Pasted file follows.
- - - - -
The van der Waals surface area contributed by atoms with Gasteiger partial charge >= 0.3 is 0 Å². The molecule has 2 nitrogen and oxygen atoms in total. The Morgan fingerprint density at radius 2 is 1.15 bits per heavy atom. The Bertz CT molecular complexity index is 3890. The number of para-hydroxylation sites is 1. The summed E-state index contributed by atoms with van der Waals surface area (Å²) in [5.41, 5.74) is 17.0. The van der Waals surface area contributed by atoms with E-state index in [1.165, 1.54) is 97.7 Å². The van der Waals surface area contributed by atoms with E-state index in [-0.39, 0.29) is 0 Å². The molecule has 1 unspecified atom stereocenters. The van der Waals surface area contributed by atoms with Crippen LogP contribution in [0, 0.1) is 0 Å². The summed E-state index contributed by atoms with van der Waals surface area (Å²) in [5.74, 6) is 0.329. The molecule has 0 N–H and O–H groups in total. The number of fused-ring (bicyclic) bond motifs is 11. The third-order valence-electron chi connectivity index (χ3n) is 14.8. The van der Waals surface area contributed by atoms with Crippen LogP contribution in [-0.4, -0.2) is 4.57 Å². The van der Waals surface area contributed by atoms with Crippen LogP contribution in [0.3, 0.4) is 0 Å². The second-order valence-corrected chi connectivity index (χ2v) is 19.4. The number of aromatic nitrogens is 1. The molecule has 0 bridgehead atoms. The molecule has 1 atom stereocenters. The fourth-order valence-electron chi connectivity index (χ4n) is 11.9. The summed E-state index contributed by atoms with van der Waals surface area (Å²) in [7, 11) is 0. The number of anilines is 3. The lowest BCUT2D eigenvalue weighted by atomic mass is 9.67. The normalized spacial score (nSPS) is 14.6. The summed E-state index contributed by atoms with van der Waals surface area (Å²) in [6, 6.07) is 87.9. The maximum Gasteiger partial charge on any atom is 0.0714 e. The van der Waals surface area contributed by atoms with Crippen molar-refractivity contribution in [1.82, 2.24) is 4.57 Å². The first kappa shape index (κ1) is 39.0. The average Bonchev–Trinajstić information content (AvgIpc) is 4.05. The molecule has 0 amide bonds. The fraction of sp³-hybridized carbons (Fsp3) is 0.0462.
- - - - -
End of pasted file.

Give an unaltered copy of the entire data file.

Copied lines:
The van der Waals surface area contributed by atoms with Gasteiger partial charge >= 0.3 is 0 Å². The molecule has 2 nitrogen and oxygen atoms in total. The Morgan fingerprint density at radius 2 is 1.15 bits per heavy atom. The Bertz CT molecular complexity index is 3890. The number of para-hydroxylation sites is 1. The summed E-state index contributed by atoms with van der Waals surface area (Å²) in [5.41, 5.74) is 17.0. The van der Waals surface area contributed by atoms with E-state index in [1.165, 1.54) is 97.7 Å². The van der Waals surface area contributed by atoms with E-state index in [-0.39, 0.29) is 0 Å². The molecule has 1 unspecified atom stereocenters. The van der Waals surface area contributed by atoms with Crippen LogP contribution in [0, 0.1) is 0 Å². The summed E-state index contributed by atoms with van der Waals surface area (Å²) in [5.74, 6) is 0.329. The molecule has 0 N–H and O–H groups in total. The number of fused-ring (bicyclic) bond motifs is 11. The third-order valence-electron chi connectivity index (χ3n) is 14.8. The van der Waals surface area contributed by atoms with Crippen LogP contribution in [-0.4, -0.2) is 4.57 Å². The van der Waals surface area contributed by atoms with Crippen LogP contribution in [0.3, 0.4) is 0 Å². The second-order valence-corrected chi connectivity index (χ2v) is 19.4. The number of aromatic nitrogens is 1. The molecule has 0 bridgehead atoms. The molecule has 1 atom stereocenters. The fourth-order valence-electron chi connectivity index (χ4n) is 11.9. The summed E-state index contributed by atoms with van der Waals surface area (Å²) in [7, 11) is 0. The number of anilines is 3. The lowest BCUT2D eigenvalue weighted by atomic mass is 9.67. The normalized spacial score (nSPS) is 14.6. The summed E-state index contributed by atoms with van der Waals surface area (Å²) in [6, 6.07) is 87.9. The maximum Gasteiger partial charge on any atom is 0.0714 e. The van der Waals surface area contributed by atoms with Crippen molar-refractivity contribution in [1.82, 2.24) is 4.57 Å². The first kappa shape index (κ1) is 39.0. The average Bonchev–Trinajstić information content (AvgIpc) is 4.05. The molecule has 0 amide bonds. The fraction of sp³-hybridized carbons (Fsp3) is 0.0462.